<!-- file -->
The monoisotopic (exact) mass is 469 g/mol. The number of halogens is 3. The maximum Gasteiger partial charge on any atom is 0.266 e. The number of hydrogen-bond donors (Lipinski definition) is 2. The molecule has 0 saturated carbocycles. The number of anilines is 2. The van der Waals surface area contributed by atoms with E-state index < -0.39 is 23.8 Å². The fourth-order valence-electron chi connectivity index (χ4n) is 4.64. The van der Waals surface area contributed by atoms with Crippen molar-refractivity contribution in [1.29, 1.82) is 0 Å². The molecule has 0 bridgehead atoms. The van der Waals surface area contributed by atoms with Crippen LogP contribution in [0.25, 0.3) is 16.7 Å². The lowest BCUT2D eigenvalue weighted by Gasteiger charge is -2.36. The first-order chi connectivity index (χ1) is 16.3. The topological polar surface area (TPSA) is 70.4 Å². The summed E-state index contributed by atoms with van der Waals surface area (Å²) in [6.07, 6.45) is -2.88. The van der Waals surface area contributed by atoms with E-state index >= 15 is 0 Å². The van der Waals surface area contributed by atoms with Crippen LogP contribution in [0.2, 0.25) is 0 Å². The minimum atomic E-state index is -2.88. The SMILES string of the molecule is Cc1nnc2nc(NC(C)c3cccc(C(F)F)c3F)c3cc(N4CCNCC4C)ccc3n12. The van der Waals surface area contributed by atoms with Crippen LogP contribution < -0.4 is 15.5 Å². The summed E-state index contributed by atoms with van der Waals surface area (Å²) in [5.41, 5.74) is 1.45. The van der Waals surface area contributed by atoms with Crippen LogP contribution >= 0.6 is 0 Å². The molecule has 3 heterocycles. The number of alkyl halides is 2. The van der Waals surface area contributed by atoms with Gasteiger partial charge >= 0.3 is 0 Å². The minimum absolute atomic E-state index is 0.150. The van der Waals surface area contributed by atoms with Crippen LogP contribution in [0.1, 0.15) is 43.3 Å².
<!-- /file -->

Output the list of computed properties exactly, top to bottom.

The monoisotopic (exact) mass is 469 g/mol. The number of halogens is 3. The maximum Gasteiger partial charge on any atom is 0.266 e. The number of hydrogen-bond donors (Lipinski definition) is 2. The molecule has 0 saturated carbocycles. The number of anilines is 2. The van der Waals surface area contributed by atoms with E-state index < -0.39 is 23.8 Å². The fourth-order valence-electron chi connectivity index (χ4n) is 4.64. The van der Waals surface area contributed by atoms with Crippen molar-refractivity contribution in [1.29, 1.82) is 0 Å². The molecule has 0 bridgehead atoms. The van der Waals surface area contributed by atoms with Crippen LogP contribution in [0.25, 0.3) is 16.7 Å². The lowest BCUT2D eigenvalue weighted by Gasteiger charge is -2.36. The first-order chi connectivity index (χ1) is 16.3. The topological polar surface area (TPSA) is 70.4 Å². The summed E-state index contributed by atoms with van der Waals surface area (Å²) in [6.07, 6.45) is -2.88. The van der Waals surface area contributed by atoms with E-state index >= 15 is 0 Å². The van der Waals surface area contributed by atoms with Crippen LogP contribution in [0.2, 0.25) is 0 Å². The minimum atomic E-state index is -2.88. The SMILES string of the molecule is Cc1nnc2nc(NC(C)c3cccc(C(F)F)c3F)c3cc(N4CCNCC4C)ccc3n12. The van der Waals surface area contributed by atoms with Crippen LogP contribution < -0.4 is 15.5 Å². The summed E-state index contributed by atoms with van der Waals surface area (Å²) in [5.41, 5.74) is 1.45. The van der Waals surface area contributed by atoms with Crippen LogP contribution >= 0.6 is 0 Å². The molecule has 3 heterocycles. The number of alkyl halides is 2. The van der Waals surface area contributed by atoms with Gasteiger partial charge >= 0.3 is 0 Å². The minimum absolute atomic E-state index is 0.150. The van der Waals surface area contributed by atoms with Crippen LogP contribution in [0.1, 0.15) is 43.3 Å².